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Since protests erupted in Algeria over single-party rule in 1988, the country has endured a bloody civil war and simmering dissent and struggled with a sluggish economy despite its oil and gas wealth.
As Algerians vent their anger over the announcement that 82-year-old Abdelaziz Bouteflika will stand for a fifth term as president, we look at key moments in the country’s recent turbulent history.
An eruption of anger
Young Algerians take to the streets in an outpouring of rage against soaring unemployment and the one-party rule of the National Liberation Front (FLN), in power since independence from France in 1962.
The week-long riots, which became known as Black October, mark Algeria’s longest period of unrest for 26 years. Shops in the capital, Algiers, are torched and the offices of the FLN ransacked. Hundreds die after the army opens fire on protesters.
In a concession to public anger, the National People’s Assembly overturns a ban on new political parties and passes a law allowing opposition parties to fight elections. The Islamic Salvation Front (FIS) begins its spectacular rise as a political force, winning 55 per cent of the vote in local elections the following year.
The Algerian army steps in to annul the country’s first free and fair parliamentary elections, won by the FIS the previous month, and forces Chadli Bendjedid (in power since 1979) to dissolve parliament and stand down.
The government declares a state of emergency and disbands the FIS and its local and regional council administrations. The crackdown triggers 10 years of bloody civil war with Islamist groups.
The army installs Mohamed Boudiaf, a founder member of the FLN who fought in the independence war against France, as head of state.
A bloody civil war
Mr Boudiaf is killed while delivering a speech. The 73-year-old president is shot in the back of the head by one of his own security team, said to have ties to militant Islamists.
The Armed Islamic Group (GIA) emerges as one of the two main guerrilla groups fighting the government.
Liamine Zéroual, a retired colonel, is appointed head of state, winning the presidential election the following year with a comfortable majority.
More than 85 per cent of Algerian voters back constitutional changes in a referendum.
Some of the bloodiest incidents of the civil war take place in a wave of massacres in villages in western Algeria. The bloodshed is blamed on the GIA, but questions are raised over the army’s failure to stop the violence.
The newly created Democratic National Rally wins parliamentary elections while the moderate Islamic party, Movement of Society, makes a good showing at the polls.
A fragile peace
Abdelaziz Bouteflika becomes president after opposition candidates pull out of the election amid concerns over vote-rigging. Despite his opaque regime, Mr Bouteflika wins popular approval for helping to bring an end to the civil war.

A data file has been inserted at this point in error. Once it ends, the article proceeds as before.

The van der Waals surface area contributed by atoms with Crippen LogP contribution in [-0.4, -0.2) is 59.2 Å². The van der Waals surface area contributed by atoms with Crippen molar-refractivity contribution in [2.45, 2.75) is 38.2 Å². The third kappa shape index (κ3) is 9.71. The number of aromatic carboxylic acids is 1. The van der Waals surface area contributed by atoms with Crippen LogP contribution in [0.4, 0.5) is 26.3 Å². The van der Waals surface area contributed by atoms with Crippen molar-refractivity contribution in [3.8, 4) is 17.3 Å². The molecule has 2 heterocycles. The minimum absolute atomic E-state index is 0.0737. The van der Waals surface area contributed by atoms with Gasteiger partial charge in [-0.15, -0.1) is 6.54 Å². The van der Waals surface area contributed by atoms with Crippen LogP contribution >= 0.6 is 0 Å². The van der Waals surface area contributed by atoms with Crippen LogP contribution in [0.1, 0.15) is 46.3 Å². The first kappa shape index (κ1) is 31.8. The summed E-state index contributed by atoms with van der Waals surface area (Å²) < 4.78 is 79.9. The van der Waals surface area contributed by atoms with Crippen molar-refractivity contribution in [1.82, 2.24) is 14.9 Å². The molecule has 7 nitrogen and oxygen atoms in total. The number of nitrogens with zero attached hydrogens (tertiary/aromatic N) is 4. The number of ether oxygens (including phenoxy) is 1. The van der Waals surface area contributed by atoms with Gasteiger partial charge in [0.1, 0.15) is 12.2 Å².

After serving 12 years in prison, Abassi Madani — the leader of the outlawed FIS — is freed together with his deputy.
Mr Bouteflika is re-elected for a second term in a landslide victory.
A government-commissioned report acknowledges that Algeria’s security forces were responsible for the disappearance of more than 6,000 people during the 1990s.
In a referendum, Algerians back an amnesty for those implicated in the violence.
The rise of al-Qaeda
A roadside bomb hits a bus carrying workers from a US oil company, killing one man. The Salafist Group for Preaching and Combat (GSPC) claims responsibility.
GSPC renames itself the al-Qaeda Organisation in the Islamic Maghreb and intensifies its attacks.
Thirty-three people are killed and 80 injured in two bomb blasts in Algiers, one targeting the prime minister’s office.
Bouteflika settles in
Parliament approves constitutional changes, allowing Mr Bouteflika to run for a third term. He wins re-election the following year.
Rising food prices spark riots across Algeria.
Mr Bouteflika lifts Algeria’s 19-year state of emergency in response to demands from the protesters.
The president ends the state’s monopoly over radio and TV.
Al-Qaeda’s deputy leader in Algeria, Boualem Bekai, is killed by the army.
French president François Hollande acknowledges his country’s “unjust and brutal” occupation of Algeria but stops short of making an official apology.
Dozens of foreign hostages are killed by the Islamist al-Murabitoun group in a four-day siege at a remote gas facility. Algerian special forces storm the site.
Mr Bouteflika suffers a stroke and spends three months in France being treated.
Mr Bouteflika wins another term as president in elections dismissed by opposition parties as flawed.
Parliament passes constitutional reforms limiting presidents to two terms.
Mr Bouteflika announces he will stand for a fifth term in Algeria’s forthcoming presidential elections, sparking protests.
March 8 2019
Algerians march in cities across the country in the biggest day of peaceful demonstrations yet against the ailing president’s bid for another term in office.
March 10 2019
Mr Bouteflika returns to Algeria after two weeks in hospital in Geneva but no information was released about the state of his health. Algerians have not heard their president’s voice in six years.
March 11 2019
In the face of growing protests, Mr Bouteflika bows to public pressure and announces he will not seek a fifth term. In a letter to the nation, released by state media, he also says April’s elections will now be postponed.
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